Pistachio production has been expanding, particularly into marginal soils with high salts, boron, and even sodic conditions. One plant that is endemic to these conditions, alkaliweed, has been reported in these orchards. While there have been some articles suggesting that it it is a new weed to pistachio production, I am personally a bit skeptical of this, as it is endemic to the American Southwest, found as far south as Baja California, as far east as Texas, and has been reported in Ecuador, Argentina, and Chile. What is more likely is that pistachio production has been expanding into more marginal lands that already contain alkaliweed, and has been noticed more due to its extraordinary and frankly admirable ability to resist control with herbicides. However, this is speculation on my part – I very well may be proven wrong in the future.
Alkaliweed is a member of the morning glory family (Convolvulaceae), the same family as field bindweed. Similar to field bindweed, it is a plant that spreads via rhizomes (underground stems that can sprout new shoots and roots), and can spread and propagate asexually. Though there are ecological records of bindweed, we know very little about this plant. We have observed alkaliweed flowering profusely in agricultural settings, but in our own personal observations, in combination with those of a former Fresno State graduate student, James Schaeffer, we have not seen any seed production. It is often, but not always, found growing by itself in an orchard. We have also observed some sort of rust fungus growing on the underside of the leaves at all three of our research sites, though some sites seem to be more heavily impacted. It is unknown if this rust is found in non-orchard areas, or if it negatively impacts alkaliweed growth.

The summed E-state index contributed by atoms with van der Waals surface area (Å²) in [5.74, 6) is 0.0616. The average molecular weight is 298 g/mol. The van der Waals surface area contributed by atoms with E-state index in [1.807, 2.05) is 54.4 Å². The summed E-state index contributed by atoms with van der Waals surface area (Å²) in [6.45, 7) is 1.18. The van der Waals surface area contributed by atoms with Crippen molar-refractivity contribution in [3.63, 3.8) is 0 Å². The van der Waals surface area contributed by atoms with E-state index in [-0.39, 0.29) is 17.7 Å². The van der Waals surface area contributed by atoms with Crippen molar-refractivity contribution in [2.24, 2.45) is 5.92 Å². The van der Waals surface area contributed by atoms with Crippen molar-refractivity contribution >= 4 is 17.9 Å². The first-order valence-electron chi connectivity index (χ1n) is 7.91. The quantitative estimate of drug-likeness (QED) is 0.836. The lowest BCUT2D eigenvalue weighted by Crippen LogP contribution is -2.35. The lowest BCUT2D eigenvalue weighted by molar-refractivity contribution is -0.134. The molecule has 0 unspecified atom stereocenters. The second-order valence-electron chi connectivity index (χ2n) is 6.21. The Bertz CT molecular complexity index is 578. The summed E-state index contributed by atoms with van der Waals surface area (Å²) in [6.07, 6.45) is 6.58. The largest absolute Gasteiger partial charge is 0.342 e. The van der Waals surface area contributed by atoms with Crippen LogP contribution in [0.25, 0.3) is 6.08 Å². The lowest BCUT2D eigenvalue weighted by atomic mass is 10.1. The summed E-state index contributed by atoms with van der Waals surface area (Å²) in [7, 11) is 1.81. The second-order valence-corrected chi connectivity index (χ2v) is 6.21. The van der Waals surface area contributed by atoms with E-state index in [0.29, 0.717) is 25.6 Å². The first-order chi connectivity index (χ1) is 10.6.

Alkaliweed gets its name based on the salty conditions it thrives in, which can be coastal areas as well as the arid southwestern San Joaquin Valley. Work done by James Schaeffer has shown that seed germination is highly tolerant of a wide range of soil pH levels as well as soil salinity; seed germination studies done in petri dishes showed that seed germination was uninhibited until 16 dS/m.